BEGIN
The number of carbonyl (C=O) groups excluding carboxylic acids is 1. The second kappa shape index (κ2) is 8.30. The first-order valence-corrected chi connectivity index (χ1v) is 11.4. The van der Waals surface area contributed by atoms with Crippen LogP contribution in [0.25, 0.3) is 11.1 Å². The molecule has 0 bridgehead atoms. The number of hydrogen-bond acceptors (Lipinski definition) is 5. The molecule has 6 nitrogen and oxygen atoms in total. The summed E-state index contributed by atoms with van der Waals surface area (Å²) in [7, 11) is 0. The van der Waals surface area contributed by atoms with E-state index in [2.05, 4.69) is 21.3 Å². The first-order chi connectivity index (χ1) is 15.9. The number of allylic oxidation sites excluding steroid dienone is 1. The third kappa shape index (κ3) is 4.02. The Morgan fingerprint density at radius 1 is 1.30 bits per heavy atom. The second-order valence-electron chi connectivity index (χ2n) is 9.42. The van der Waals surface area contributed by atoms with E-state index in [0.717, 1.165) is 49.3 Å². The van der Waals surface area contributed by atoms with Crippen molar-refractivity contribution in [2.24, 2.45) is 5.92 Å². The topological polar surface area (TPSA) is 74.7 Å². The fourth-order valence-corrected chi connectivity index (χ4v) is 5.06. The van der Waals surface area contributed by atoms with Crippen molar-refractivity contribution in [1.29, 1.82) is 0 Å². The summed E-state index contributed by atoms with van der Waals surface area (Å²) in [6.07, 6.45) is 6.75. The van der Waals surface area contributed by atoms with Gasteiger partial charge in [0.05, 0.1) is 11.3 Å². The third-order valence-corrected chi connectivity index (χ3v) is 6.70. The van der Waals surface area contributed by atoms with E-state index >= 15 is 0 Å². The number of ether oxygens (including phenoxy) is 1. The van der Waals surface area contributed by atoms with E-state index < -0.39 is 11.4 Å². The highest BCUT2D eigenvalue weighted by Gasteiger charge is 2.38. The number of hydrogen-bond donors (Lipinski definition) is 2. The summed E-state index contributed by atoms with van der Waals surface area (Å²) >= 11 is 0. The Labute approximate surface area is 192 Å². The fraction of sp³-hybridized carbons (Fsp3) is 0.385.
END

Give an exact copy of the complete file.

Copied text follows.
The number of carbonyl (C=O) groups excluding carboxylic acids is 1. The second kappa shape index (κ2) is 8.30. The first-order valence-corrected chi connectivity index (χ1v) is 11.4. The van der Waals surface area contributed by atoms with Crippen LogP contribution in [0.25, 0.3) is 11.1 Å². The molecule has 0 bridgehead atoms. The number of hydrogen-bond acceptors (Lipinski definition) is 5. The molecule has 6 nitrogen and oxygen atoms in total. The summed E-state index contributed by atoms with van der Waals surface area (Å²) in [7, 11) is 0. The van der Waals surface area contributed by atoms with E-state index in [2.05, 4.69) is 21.3 Å². The first-order chi connectivity index (χ1) is 15.9. The number of allylic oxidation sites excluding steroid dienone is 1. The third kappa shape index (κ3) is 4.02. The Morgan fingerprint density at radius 1 is 1.30 bits per heavy atom. The second-order valence-electron chi connectivity index (χ2n) is 9.42. The van der Waals surface area contributed by atoms with E-state index in [0.717, 1.165) is 49.3 Å². The van der Waals surface area contributed by atoms with Crippen molar-refractivity contribution in [2.24, 2.45) is 5.92 Å². The topological polar surface area (TPSA) is 74.7 Å². The fourth-order valence-corrected chi connectivity index (χ4v) is 5.06. The van der Waals surface area contributed by atoms with Crippen molar-refractivity contribution in [1.29, 1.82) is 0 Å². The summed E-state index contributed by atoms with van der Waals surface area (Å²) in [6.07, 6.45) is 6.75. The van der Waals surface area contributed by atoms with Gasteiger partial charge in [0.05, 0.1) is 11.3 Å². The third-order valence-corrected chi connectivity index (χ3v) is 6.70. The van der Waals surface area contributed by atoms with E-state index >= 15 is 0 Å². The number of ether oxygens (including phenoxy) is 1. The van der Waals surface area contributed by atoms with E-state index < -0.39 is 11.4 Å². The highest BCUT2D eigenvalue weighted by Gasteiger charge is 2.38. The number of hydrogen-bond donors (Lipinski definition) is 2. The summed E-state index contributed by atoms with van der Waals surface area (Å²) >= 11 is 0. The Labute approximate surface area is 192 Å². The fraction of sp³-hybridized carbons (Fsp3) is 0.385.